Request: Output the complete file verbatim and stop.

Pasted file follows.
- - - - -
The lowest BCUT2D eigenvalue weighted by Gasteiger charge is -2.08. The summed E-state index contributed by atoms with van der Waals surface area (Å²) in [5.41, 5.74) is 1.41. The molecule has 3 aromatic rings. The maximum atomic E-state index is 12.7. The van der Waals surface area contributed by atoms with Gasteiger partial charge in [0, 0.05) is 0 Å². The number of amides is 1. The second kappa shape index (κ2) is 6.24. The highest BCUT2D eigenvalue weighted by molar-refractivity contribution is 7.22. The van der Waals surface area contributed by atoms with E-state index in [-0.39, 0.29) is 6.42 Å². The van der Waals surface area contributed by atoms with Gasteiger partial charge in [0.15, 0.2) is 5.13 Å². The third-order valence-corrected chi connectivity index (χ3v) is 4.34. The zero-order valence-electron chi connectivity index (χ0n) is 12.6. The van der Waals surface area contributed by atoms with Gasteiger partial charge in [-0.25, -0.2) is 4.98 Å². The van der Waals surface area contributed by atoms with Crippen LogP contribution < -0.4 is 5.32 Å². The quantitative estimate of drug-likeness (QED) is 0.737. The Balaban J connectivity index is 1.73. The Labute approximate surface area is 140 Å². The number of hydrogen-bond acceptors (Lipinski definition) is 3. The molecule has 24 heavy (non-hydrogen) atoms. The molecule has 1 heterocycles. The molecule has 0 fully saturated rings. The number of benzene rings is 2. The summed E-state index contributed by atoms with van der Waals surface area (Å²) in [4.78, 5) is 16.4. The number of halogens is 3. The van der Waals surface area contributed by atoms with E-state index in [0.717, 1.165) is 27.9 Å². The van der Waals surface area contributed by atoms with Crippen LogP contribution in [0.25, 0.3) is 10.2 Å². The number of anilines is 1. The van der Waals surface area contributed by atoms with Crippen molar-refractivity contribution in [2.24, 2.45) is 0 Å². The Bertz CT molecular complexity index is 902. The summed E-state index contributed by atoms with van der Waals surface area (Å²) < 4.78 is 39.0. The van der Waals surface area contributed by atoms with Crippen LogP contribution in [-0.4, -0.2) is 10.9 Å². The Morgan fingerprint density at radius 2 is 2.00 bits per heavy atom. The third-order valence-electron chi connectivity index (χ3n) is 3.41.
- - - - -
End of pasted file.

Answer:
The lowest BCUT2D eigenvalue weighted by Gasteiger charge is -2.08. The summed E-state index contributed by atoms with van der Waals surface area (Å²) in [5.41, 5.74) is 1.41. The molecule has 3 aromatic rings. The maximum atomic E-state index is 12.7. The van der Waals surface area contributed by atoms with Gasteiger partial charge in [0, 0.05) is 0 Å². The number of amides is 1. The second kappa shape index (κ2) is 6.24. The highest BCUT2D eigenvalue weighted by molar-refractivity contribution is 7.22. The van der Waals surface area contributed by atoms with E-state index in [-0.39, 0.29) is 6.42 Å². The van der Waals surface area contributed by atoms with Gasteiger partial charge in [0.15, 0.2) is 5.13 Å². The third-order valence-corrected chi connectivity index (χ3v) is 4.34. The zero-order valence-electron chi connectivity index (χ0n) is 12.6. The van der Waals surface area contributed by atoms with Gasteiger partial charge in [-0.25, -0.2) is 4.98 Å². The van der Waals surface area contributed by atoms with Crippen LogP contribution < -0.4 is 5.32 Å². The quantitative estimate of drug-likeness (QED) is 0.737. The Balaban J connectivity index is 1.73. The Labute approximate surface area is 140 Å². The number of hydrogen-bond acceptors (Lipinski definition) is 3. The molecule has 24 heavy (non-hydrogen) atoms. The molecule has 1 heterocycles. The molecule has 0 fully saturated rings. The number of benzene rings is 2. The summed E-state index contributed by atoms with van der Waals surface area (Å²) in [4.78, 5) is 16.4. The number of halogens is 3. The van der Waals surface area contributed by atoms with E-state index in [0.717, 1.165) is 27.9 Å². The van der Waals surface area contributed by atoms with Crippen LogP contribution in [0.25, 0.3) is 10.2 Å². The number of anilines is 1. The van der Waals surface area contributed by atoms with Crippen molar-refractivity contribution in [2.24, 2.45) is 0 Å². The Bertz CT molecular complexity index is 902. The summed E-state index contributed by atoms with van der Waals surface area (Å²) < 4.78 is 39.0. The van der Waals surface area contributed by atoms with Crippen LogP contribution in [-0.4, -0.2) is 10.9 Å². The Morgan fingerprint density at radius 2 is 2.00 bits per heavy atom. The third-order valence-electron chi connectivity index (χ3n) is 3.41.